In this lesson, we will examine the idolatrous nature of sin, the connection between addiction and deceit, and the significance of the addiction model for recovery from sinful behaviors.
We will do this in view of the parallels between Larry Crabb’s insights and those of Gerald G. May and Patrick McCormick. (See Larry Crabb, Inside Out [Colorado Springs, CO: NavPress, 1988]; Gerald G. May, M.D., Addiction and Grace [New York: HarperCollins, 1988]; and Patrick T. McCormick, Sin as Addiction [New York: Paulist Press, 1989].) Although Crabb does not advance the addiction model of sin, his perspectives are similar to those who do embrace the addiction model.
The idolatrous nature of sin is seen by Crabb. “We can recognize our demanding dependence on people, our sinful insistence that others do for us what they cannot do (a form of idolatry). Idolatry is at the heart of addiction.
Crabb points out that the “deceitful character of our heart helps us believe that things are quite a bit better than they really are.” Deceit is one of the problems associated with addiction that is recognized by May and McCormick.
Thus says the Lord: “Cursed is the man who trusts in man And makes flesh his strength, Whose heart departs from the Lord. For he shall be like a shrub in the desert, And shall not see when good comes, But shall inhabit the parched places in the wilderness, In a salt land which is not inhabited. “Blessed is the man who trusts in the Lord, And whose hope is the Lord. For he shall be like a tree planted by the waters, Which spreads out its roots by the river, And will not fear when heat comes; But its leaf will be green, And will not be anxious in the year of drought, Nor will cease from yielding fruit. “The heart is deceitful above all things, And desperately wicked; Who can know it? I, the Lord, search the heart, I test the mind, Even to give every man according to his ways, According to the fruit of his doings (Jeremiah 17:5-10, NKJV).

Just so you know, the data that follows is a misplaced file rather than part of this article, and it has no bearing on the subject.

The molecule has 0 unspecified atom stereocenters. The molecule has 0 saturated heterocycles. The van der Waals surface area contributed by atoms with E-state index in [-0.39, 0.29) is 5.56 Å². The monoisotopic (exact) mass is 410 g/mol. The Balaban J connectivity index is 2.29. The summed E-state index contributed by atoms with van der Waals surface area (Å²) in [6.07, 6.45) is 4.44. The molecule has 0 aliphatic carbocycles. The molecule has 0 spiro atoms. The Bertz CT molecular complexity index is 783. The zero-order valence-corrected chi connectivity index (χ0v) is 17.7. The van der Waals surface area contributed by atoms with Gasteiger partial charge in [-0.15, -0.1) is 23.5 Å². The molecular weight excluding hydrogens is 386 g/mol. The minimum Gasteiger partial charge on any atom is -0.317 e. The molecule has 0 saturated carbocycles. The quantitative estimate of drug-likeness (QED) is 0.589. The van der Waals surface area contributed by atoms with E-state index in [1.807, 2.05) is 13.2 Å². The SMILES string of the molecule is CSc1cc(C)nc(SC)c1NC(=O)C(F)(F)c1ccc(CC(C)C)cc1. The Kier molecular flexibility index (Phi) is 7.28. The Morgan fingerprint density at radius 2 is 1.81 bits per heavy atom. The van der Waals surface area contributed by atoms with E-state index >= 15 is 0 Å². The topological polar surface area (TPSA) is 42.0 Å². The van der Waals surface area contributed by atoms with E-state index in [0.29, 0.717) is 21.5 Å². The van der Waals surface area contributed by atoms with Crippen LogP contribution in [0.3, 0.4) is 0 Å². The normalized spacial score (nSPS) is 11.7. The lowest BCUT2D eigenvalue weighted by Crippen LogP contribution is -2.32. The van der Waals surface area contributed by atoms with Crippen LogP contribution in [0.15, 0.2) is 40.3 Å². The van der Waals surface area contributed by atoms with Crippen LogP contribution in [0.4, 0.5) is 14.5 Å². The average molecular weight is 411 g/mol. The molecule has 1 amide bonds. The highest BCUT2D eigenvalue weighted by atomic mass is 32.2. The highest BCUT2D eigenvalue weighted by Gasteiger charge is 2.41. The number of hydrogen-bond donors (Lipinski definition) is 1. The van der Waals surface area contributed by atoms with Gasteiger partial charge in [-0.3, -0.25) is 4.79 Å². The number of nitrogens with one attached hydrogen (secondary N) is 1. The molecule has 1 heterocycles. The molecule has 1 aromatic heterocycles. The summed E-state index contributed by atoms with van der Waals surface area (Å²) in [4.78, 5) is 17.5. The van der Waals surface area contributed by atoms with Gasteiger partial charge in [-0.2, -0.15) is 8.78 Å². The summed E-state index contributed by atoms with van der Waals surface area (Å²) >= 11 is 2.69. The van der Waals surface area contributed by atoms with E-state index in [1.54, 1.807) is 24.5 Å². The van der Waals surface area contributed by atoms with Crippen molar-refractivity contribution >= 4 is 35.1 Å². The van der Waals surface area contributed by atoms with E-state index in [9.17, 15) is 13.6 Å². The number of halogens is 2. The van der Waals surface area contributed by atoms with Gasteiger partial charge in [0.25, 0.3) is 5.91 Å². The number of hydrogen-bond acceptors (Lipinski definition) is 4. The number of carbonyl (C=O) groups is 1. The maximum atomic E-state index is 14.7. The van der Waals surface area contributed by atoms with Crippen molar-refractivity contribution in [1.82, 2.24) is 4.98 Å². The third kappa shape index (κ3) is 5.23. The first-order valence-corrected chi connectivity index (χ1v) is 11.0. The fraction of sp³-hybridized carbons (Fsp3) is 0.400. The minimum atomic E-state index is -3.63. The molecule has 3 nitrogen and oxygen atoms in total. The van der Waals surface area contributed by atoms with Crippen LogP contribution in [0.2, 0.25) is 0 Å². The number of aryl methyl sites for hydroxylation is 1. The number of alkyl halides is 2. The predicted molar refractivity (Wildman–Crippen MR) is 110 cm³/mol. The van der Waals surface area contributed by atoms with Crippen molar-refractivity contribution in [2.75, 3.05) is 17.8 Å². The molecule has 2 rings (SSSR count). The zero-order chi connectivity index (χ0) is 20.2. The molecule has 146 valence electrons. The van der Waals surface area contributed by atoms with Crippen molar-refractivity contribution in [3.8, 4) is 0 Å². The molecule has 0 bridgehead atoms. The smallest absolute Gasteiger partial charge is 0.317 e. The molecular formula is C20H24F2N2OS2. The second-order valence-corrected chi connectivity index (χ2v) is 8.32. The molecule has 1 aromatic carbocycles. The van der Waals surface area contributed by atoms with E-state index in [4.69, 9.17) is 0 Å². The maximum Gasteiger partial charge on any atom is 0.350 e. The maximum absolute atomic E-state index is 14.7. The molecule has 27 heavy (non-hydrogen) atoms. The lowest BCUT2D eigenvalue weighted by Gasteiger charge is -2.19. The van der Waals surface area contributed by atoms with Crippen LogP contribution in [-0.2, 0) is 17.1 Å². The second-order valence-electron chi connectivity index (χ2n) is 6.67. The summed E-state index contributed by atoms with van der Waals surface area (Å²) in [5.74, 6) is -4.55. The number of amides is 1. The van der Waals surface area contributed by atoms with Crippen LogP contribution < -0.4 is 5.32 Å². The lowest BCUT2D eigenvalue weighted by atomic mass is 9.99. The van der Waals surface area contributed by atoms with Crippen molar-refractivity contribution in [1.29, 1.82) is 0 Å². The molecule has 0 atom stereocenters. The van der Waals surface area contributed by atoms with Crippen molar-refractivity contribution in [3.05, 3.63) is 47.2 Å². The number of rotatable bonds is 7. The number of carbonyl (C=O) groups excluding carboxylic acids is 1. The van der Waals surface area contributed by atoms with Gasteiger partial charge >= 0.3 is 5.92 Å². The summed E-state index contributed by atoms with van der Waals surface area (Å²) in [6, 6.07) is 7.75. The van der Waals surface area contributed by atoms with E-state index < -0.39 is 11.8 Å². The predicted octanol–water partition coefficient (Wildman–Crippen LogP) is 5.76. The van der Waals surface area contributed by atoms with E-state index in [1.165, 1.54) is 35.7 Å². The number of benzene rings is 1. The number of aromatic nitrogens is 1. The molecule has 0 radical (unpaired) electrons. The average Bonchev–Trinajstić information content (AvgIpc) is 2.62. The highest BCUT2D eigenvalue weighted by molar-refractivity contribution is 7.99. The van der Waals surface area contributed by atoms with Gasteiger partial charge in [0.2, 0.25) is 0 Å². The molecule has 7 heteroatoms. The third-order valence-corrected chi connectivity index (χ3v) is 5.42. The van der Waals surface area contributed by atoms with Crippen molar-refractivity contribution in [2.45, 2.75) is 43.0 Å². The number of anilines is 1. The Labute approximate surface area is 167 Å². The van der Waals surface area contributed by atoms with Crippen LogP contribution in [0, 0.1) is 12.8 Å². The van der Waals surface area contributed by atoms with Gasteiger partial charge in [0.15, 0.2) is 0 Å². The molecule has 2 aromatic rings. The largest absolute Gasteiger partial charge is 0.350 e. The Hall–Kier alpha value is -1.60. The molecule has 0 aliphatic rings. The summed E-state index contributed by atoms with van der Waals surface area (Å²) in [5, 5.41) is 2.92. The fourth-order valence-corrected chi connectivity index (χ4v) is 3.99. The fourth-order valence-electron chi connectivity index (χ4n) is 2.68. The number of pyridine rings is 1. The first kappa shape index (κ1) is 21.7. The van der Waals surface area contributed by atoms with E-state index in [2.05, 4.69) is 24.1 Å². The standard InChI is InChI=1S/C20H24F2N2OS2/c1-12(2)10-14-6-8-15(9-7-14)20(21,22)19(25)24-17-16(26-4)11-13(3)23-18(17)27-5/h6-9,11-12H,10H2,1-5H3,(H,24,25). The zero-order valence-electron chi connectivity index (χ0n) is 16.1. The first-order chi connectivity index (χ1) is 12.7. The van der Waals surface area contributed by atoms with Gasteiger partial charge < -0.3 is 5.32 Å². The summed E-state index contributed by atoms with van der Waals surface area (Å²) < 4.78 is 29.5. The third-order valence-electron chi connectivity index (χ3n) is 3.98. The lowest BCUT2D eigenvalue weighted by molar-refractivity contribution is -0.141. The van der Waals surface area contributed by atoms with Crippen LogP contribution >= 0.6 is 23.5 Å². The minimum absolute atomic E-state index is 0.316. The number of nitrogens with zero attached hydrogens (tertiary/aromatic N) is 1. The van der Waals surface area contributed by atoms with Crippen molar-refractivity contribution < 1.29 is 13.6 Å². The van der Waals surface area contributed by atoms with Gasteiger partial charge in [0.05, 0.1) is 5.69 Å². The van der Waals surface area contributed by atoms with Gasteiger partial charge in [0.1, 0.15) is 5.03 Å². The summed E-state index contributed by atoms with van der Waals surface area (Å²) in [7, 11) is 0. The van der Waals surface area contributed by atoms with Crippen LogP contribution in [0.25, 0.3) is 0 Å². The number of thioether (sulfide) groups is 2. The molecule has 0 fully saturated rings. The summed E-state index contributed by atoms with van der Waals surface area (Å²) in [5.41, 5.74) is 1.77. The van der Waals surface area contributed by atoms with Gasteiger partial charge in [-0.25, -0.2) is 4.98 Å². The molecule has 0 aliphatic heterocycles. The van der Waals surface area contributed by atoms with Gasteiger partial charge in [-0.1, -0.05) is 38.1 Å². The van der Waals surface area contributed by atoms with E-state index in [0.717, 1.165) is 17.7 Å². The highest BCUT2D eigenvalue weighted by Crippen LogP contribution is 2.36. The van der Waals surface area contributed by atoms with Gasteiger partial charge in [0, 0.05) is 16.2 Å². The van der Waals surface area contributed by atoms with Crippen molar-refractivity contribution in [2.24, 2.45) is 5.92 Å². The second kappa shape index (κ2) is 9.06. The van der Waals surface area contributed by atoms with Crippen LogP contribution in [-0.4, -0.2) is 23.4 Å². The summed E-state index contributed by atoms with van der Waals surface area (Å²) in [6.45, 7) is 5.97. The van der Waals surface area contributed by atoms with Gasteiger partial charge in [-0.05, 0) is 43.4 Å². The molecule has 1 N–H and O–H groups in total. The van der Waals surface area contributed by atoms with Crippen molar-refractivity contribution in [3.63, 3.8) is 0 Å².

Though the addiction model is missing, the perspective brought by Crabb is quite similar to that of May and McCormick, and Crabb’s insights on “real change from the inside out” may be helpful in breaking the sin cycle.
The Significance of the Addiction Model for Recovery from Sinful Behaviors
In a word, the remedy for addiction is the grace of God. There must be more than “an intellectual attempt to align the will with grace.” This is not renewed willpower, but the “alignment of our will with God’s … at a heart level, through authentic choices of faith that are empowered by God.”
Therefore, my beloved, as you have always obeyed, not as in my presence only, but now much more in my absence, work out your own salvation with fear and trembling; for it is God who works in you both to will and to do for His good pleasure (Philippians 2:12-13, NKJV).
In Lesson 9, we will look at the additional significance of the addiction model for recovery from sinful behaviors, the only effective way of ending an addictive behavior, and the specific kind of repentance required for change.